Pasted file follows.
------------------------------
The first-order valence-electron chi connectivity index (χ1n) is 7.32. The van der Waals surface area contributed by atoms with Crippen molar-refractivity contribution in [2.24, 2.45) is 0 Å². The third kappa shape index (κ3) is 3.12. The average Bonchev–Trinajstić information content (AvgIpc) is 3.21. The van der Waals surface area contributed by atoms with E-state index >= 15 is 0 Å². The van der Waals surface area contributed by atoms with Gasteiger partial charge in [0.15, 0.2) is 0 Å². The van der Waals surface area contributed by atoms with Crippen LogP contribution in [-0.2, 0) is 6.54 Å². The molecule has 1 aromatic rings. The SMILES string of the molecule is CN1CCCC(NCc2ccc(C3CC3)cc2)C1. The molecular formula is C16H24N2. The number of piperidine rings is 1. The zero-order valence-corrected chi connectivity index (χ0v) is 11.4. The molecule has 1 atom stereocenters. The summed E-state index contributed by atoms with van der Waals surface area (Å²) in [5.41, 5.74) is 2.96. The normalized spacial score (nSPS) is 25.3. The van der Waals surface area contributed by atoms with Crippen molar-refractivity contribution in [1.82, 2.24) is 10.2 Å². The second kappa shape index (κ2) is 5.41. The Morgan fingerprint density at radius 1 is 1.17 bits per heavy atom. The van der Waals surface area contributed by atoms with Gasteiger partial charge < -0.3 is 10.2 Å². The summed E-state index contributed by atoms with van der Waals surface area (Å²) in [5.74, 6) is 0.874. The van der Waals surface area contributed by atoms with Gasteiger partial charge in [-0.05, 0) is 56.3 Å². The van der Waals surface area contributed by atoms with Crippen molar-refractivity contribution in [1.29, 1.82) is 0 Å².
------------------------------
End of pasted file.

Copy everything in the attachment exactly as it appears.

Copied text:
The first-order valence-electron chi connectivity index (χ1n) is 7.32. The van der Waals surface area contributed by atoms with Crippen molar-refractivity contribution in [2.24, 2.45) is 0 Å². The third kappa shape index (κ3) is 3.12. The average Bonchev–Trinajstić information content (AvgIpc) is 3.21. The van der Waals surface area contributed by atoms with E-state index >= 15 is 0 Å². The van der Waals surface area contributed by atoms with Gasteiger partial charge in [0.15, 0.2) is 0 Å². The van der Waals surface area contributed by atoms with Crippen LogP contribution in [-0.2, 0) is 6.54 Å². The molecule has 1 aromatic rings. The SMILES string of the molecule is CN1CCCC(NCc2ccc(C3CC3)cc2)C1. The molecular formula is C16H24N2. The number of piperidine rings is 1. The zero-order valence-corrected chi connectivity index (χ0v) is 11.4. The molecule has 1 atom stereocenters. The summed E-state index contributed by atoms with van der Waals surface area (Å²) in [5.41, 5.74) is 2.96. The normalized spacial score (nSPS) is 25.3. The van der Waals surface area contributed by atoms with Crippen molar-refractivity contribution in [1.82, 2.24) is 10.2 Å². The second kappa shape index (κ2) is 5.41. The Morgan fingerprint density at radius 1 is 1.17 bits per heavy atom. The van der Waals surface area contributed by atoms with Gasteiger partial charge < -0.3 is 10.2 Å². The summed E-state index contributed by atoms with van der Waals surface area (Å²) in [5.74, 6) is 0.874. The van der Waals surface area contributed by atoms with Gasteiger partial charge in [-0.05, 0) is 56.3 Å². The van der Waals surface area contributed by atoms with Crippen molar-refractivity contribution in [1.29, 1.82) is 0 Å².